My Two Cents

Foreclosures in Chicago

Chris Farrell Apr 11, 2008

I was in Chicago last Tuesday. I flew into Midway airport and took a cab to the South Shore Cultural Center. (It’s a magnificent old complex alongside the lake.) I was there with American Radio Works producer Laurie Stern to attend a meeting between the head of the Chicago Housing Authority and public housing residents.

I found the drive along Emmett Till Drive and 71st Street (those are the street signs I remember) incredibly depressing. I have never seen so many boarded up homes, many of them nice buildings. Block after block. Street after street. It was the visible sign of the inner-city subprime crisis.

I know public budgets are strained, but I wondered why didn’t the city or the state or both come in and create a shared equity mortgage program with the homeowners before they got tossed out on the street? In essence, with a shared equity mortgage the city/state would invest enough so that the homeowner now qualified for a 20% to 30% down payment. The homeowners would then get a prime 30 year fixed rate mortgage. The owners are now in a position to make the debt service payments.(This deal would only be for those homeowners where the numbers added up; I’m assuming that would be many of the homeowners saddled with toxic subprime loans.) The price of homeownership is paying back the state/city the initial stake plus a piece of the eventual gain, ranging between 10% and 50%. There’s a lot of flexibility to writing mortgage contracts like this.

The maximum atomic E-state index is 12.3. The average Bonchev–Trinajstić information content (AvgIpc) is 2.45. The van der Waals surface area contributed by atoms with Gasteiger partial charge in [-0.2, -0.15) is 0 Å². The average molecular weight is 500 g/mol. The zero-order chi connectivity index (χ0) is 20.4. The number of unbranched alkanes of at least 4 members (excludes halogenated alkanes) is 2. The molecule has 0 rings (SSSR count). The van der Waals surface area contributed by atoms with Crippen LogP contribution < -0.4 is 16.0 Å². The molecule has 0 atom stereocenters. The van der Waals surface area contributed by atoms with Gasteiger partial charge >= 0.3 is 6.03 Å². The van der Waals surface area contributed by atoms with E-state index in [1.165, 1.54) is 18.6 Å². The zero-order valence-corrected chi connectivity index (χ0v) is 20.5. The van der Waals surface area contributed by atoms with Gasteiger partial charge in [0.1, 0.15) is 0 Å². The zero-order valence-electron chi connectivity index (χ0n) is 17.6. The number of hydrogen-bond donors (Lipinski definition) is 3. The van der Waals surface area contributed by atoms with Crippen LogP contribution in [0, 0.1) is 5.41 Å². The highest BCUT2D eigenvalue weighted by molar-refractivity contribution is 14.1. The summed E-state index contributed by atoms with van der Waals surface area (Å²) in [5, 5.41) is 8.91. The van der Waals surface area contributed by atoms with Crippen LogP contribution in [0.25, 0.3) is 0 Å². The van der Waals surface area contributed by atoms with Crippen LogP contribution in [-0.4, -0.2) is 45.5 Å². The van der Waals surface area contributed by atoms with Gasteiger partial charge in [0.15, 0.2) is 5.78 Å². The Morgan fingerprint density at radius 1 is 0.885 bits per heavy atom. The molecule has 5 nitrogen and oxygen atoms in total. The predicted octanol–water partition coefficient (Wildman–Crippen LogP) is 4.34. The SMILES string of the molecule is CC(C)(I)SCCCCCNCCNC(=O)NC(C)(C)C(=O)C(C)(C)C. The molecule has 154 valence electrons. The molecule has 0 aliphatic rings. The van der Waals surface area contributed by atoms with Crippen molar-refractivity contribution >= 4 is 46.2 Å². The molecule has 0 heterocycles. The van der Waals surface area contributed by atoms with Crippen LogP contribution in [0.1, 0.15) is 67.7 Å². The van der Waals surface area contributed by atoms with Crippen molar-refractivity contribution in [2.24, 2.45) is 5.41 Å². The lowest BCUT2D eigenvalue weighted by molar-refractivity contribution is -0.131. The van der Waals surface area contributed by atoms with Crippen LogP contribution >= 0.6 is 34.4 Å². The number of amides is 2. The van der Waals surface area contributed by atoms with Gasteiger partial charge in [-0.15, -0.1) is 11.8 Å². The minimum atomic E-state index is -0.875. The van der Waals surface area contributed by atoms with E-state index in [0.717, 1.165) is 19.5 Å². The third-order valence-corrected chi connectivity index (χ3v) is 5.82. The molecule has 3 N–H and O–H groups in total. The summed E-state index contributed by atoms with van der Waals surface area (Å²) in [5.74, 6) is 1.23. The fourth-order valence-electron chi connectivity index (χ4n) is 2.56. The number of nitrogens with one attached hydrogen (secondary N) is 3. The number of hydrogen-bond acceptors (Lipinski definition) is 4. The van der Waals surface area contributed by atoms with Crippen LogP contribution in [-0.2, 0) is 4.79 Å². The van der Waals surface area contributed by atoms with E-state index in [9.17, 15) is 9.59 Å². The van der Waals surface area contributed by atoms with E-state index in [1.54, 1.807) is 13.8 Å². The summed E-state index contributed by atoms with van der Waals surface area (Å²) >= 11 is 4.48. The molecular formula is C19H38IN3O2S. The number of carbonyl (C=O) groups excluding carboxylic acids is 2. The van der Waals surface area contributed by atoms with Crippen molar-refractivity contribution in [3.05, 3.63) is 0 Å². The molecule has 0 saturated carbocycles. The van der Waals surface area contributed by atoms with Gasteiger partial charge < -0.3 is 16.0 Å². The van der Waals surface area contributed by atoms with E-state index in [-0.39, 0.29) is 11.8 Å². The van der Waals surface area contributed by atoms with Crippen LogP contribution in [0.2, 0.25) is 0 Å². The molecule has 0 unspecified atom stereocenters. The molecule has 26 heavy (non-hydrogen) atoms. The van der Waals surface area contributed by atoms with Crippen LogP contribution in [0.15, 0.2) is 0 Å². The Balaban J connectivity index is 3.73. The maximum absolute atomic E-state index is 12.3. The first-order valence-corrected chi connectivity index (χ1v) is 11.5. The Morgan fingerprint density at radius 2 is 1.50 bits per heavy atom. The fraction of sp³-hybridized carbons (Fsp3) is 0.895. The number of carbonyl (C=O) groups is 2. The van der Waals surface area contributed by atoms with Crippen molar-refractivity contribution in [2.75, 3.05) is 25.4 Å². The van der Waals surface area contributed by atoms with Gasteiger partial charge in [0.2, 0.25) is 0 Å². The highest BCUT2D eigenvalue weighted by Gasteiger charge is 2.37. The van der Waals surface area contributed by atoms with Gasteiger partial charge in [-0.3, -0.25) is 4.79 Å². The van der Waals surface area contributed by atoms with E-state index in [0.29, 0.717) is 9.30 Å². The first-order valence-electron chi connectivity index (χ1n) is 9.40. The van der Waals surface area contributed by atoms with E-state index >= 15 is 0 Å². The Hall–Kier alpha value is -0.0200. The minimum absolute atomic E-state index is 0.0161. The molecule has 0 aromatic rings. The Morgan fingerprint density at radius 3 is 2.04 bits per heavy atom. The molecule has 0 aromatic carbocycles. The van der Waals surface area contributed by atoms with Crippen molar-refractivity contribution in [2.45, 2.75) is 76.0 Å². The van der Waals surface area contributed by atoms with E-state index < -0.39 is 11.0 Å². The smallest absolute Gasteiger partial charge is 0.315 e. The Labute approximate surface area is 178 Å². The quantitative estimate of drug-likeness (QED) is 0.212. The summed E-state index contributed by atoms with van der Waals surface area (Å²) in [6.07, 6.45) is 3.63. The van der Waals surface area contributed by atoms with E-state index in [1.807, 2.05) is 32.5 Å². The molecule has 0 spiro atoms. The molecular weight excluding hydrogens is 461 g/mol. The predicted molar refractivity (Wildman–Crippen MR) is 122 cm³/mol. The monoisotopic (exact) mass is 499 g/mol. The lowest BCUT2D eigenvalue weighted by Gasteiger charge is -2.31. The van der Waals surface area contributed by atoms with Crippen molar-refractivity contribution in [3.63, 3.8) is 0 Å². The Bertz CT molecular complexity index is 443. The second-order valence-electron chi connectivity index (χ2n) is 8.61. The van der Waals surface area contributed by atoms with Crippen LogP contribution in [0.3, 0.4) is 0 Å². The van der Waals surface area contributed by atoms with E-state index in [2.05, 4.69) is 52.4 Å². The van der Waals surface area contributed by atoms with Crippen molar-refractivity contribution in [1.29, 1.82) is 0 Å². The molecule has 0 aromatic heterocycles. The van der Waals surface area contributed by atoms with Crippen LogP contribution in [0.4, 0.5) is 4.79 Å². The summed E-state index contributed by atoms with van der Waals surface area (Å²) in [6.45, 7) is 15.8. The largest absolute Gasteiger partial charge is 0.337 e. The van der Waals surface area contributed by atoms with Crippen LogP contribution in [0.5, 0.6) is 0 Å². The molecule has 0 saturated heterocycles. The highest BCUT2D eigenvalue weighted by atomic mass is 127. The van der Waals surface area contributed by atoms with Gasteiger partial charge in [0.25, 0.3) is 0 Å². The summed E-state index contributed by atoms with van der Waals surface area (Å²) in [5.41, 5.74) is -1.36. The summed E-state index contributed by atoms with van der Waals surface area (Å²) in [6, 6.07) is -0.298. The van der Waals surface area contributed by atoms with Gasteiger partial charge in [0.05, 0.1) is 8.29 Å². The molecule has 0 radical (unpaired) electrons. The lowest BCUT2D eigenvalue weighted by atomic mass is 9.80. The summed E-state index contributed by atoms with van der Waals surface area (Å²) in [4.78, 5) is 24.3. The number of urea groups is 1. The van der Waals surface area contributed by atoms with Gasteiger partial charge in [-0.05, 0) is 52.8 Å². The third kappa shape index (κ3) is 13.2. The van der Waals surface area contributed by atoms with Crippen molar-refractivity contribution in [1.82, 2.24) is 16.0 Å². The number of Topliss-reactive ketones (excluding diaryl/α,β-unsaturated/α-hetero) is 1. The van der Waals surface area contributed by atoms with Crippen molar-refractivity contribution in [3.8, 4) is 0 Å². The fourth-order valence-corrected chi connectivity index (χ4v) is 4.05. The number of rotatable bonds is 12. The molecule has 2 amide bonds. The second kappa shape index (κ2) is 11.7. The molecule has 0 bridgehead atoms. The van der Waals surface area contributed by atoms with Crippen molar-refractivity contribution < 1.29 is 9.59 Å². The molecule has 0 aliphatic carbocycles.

The city keeps its homeowners with a stake in the neigborhood. The homeowners still have a piece of the home so they’ll have an incentive to maintain the property. And the city/state gets it money back on sale.

I’m sure there are flaws to this idea that I’m not thinking of at the moment. But it sure seems like a better financial solution and social safety net than the current strategy of boarding up home after home.

There’s a lot happening in the world.  Through it all, Marketplace is here for you. 

You rely on Marketplace to break down the world’s events and tell you how it affects you in a fact-based, approachable way. We rely on your financial support to keep making that possible. 

Your donation today powers the independent journalism that you rely on. For just $5/month, you can help sustain Marketplace so we can keep reporting on the things that matter to you.